However, one may wonder whether this interpretation is taking away the primary purpose of Section 60, as after all, it can be perceived that the subsequent infringement suit is filed to essentially counterblast the suit filed under Section 60. On this note, in Zee Entertainment Enterprises Ltd. v. Saregama India Ltd., the Delhi High Court commented on the “juridical philosophy” of Section 60, which aims to prevent harassment of parties receiving copyright violation notices and activates the proviso when the party alleging infringement initiates an action after due diligence. Similarly, in the Bathla Cassettes case, the Delhi High Court has explained that Section 60 is designed to protect a person against any wrongful threats, and thus, the remedy is to seek injunctions against such threats. However, the provision will not be applicable when an action against the alleged infringement has been initiated in furtherance of such threats. Thus, it makes it clear that Section 60 has a very limited scope and perhaps cannot be seen on the same footing as that of a suit alleging infringement.
Can Section 60 Suit be Dismissed in Absence of an Existing Infringement Suit?
From the above discussion we can see that any suit under Section 60 operates parallelly with the infringement suit and thus, the existence of a separate infringement is sine qua non before disposing of the suit under Section 60. In M/s Chancery Pavilion, too, section 60 has been interpreted narrowly but is still in line with the more popular interpretation of the courts. However, what’s amusing here is that before the Karnataka High Court order was passed, the Delhi High Court had already returned the plaint back to IPRSL in 2015, with directions to file the suit before a competent court in Karnataka. The Karnataka High Court, while dismissing the appeal, relied on M/s Mac Charles (I) Ltd., vs. M/s Indian Performing Rights Society Ltd and regarded the suit in the Delhi High Court as a substantial action fulfilling the condition of due diligence. The court thus seemed to operate under the assumption that the infringement suit before the Delhi High Court suit is still open. This is clear from the observation in para. 32 – “it is always open for the plaintiff to have its defence filed before the High Court at Delhi and get the suit decided on the merits…” But in reality, though, the Delhi High Court disposed of the case on October 1, 2015. On this, it is pertinent to note that the proviso of Section 60 clearly uses the words “commences” and “prosecutes,” and thus, where there is no ongoing “prosecution” anymore in Delhi, the question arises: shouldn’t the court have considered this fact while disposing of the appeal?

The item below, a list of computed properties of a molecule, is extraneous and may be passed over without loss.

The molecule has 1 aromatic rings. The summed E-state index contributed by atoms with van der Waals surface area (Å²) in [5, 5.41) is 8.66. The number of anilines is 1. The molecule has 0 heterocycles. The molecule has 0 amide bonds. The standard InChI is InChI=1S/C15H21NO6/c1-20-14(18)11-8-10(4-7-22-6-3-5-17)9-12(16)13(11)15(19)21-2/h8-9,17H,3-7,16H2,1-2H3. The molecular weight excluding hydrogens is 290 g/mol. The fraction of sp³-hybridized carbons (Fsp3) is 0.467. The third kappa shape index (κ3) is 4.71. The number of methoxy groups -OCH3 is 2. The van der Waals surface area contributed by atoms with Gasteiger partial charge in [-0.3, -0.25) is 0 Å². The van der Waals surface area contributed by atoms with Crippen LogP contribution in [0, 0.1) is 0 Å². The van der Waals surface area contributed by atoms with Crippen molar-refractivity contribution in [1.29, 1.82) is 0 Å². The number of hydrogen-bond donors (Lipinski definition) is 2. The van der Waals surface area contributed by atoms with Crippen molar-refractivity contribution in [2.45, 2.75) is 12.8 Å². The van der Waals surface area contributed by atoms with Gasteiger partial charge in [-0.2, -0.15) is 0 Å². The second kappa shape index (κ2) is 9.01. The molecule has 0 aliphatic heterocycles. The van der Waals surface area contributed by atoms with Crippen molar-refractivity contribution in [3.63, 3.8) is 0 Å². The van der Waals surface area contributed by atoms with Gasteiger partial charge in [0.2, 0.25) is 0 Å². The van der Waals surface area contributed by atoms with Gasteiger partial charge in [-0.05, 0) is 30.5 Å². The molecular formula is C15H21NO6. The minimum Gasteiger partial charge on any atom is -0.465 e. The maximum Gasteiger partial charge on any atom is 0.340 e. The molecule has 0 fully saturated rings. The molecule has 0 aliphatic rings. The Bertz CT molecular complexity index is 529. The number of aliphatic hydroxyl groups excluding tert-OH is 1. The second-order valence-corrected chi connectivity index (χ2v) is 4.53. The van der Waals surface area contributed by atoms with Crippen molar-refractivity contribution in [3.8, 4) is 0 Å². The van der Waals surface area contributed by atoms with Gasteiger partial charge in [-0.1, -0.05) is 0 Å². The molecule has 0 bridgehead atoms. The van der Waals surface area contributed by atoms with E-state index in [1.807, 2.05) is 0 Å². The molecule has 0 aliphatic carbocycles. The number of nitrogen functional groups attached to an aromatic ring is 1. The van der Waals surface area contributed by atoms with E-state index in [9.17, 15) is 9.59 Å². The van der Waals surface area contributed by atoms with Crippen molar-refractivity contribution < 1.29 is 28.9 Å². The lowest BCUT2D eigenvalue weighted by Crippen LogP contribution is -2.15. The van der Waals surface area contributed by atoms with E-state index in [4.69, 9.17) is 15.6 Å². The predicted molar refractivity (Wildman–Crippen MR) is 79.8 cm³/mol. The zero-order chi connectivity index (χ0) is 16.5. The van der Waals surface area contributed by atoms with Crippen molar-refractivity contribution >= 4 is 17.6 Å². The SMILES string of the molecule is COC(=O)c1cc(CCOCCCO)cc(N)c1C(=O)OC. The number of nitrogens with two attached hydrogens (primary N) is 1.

Furthermore, it is noteworthy that none of the parties have also pointed out these facts to the court as seen from the orders passed by the Karnataka High Court (see the list of the orders here). In one of the orders dt. November 09, 2017, the significance of this dispute vis a vis the chance to interpret Section 60 was highlighted. But if an interpretation of Section 60 was expected, shouldn’t the parties inform the court about all the aspects of the case, including the information about the fate of the Delhi High Court suit?
Now, in practice, the Delhi High Court seems to have no ongoing infringement case, and the appeal against the Section 60 order has also been denied. It is possible that the parties may have resolved this matter long ago and are no longer interested in pursuing it. However, by omitting to consider the developments in the Delhi suit, it is unclear if the Karnataka High Court order can be regarded as a robust interpretation of the provision.
In Need of a Relook
While the Court’s interpretation, in line with the Supreme Court case, lends this order higher precedential weight, it should have also taken into account the subsequent developments that took place since the impugned order. However, dismissing the appeal without due consideration of the facts in parallel matters sets an undesirable precedent. This can potentially impact the long-term interpretation of Section 60. The section’s language, indicating an ongoing, present case, demands meticulous interpretation to uphold its correct application, and this order’s precedential value could jeopardize that. The current order unmistakably contains significant oversights in both factual and legal aspects that cannot be overlooked.
A big thanks to Lokesh for his help on this!